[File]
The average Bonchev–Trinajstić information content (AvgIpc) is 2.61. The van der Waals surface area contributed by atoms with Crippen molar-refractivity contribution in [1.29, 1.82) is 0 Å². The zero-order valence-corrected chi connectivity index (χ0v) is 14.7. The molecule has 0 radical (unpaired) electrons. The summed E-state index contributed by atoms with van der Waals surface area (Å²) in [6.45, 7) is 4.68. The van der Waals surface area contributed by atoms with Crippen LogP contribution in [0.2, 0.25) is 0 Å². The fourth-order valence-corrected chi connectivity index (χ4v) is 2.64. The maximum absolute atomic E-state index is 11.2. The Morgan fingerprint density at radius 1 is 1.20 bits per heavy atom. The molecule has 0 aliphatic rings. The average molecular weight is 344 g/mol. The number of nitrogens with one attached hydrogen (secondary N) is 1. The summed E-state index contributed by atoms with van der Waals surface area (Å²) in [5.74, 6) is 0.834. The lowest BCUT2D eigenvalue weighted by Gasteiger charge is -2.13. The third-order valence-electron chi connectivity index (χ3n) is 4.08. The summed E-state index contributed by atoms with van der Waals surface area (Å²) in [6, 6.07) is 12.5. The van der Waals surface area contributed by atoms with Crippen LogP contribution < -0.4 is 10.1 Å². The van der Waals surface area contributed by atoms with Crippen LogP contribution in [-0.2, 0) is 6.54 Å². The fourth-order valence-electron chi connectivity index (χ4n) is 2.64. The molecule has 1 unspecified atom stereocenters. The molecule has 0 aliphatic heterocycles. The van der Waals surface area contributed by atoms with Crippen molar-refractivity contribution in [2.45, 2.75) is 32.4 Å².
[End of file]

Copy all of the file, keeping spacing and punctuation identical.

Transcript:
The average Bonchev–Trinajstić information content (AvgIpc) is 2.61. The van der Waals surface area contributed by atoms with Crippen molar-refractivity contribution in [1.29, 1.82) is 0 Å². The zero-order valence-corrected chi connectivity index (χ0v) is 14.7. The molecule has 0 radical (unpaired) electrons. The summed E-state index contributed by atoms with van der Waals surface area (Å²) in [6.45, 7) is 4.68. The van der Waals surface area contributed by atoms with Crippen LogP contribution in [0.2, 0.25) is 0 Å². The fourth-order valence-corrected chi connectivity index (χ4v) is 2.64. The maximum absolute atomic E-state index is 11.2. The Morgan fingerprint density at radius 1 is 1.20 bits per heavy atom. The molecule has 0 aliphatic rings. The average molecular weight is 344 g/mol. The number of nitrogens with one attached hydrogen (secondary N) is 1. The summed E-state index contributed by atoms with van der Waals surface area (Å²) in [5.74, 6) is 0.834. The lowest BCUT2D eigenvalue weighted by Gasteiger charge is -2.13. The third-order valence-electron chi connectivity index (χ3n) is 4.08. The summed E-state index contributed by atoms with van der Waals surface area (Å²) in [6, 6.07) is 12.5. The van der Waals surface area contributed by atoms with Crippen LogP contribution < -0.4 is 10.1 Å². The van der Waals surface area contributed by atoms with Crippen LogP contribution in [-0.2, 0) is 6.54 Å². The fourth-order valence-electron chi connectivity index (χ4n) is 2.64. The molecule has 1 unspecified atom stereocenters. The molecule has 0 aliphatic heterocycles. The van der Waals surface area contributed by atoms with Crippen molar-refractivity contribution in [2.45, 2.75) is 32.4 Å².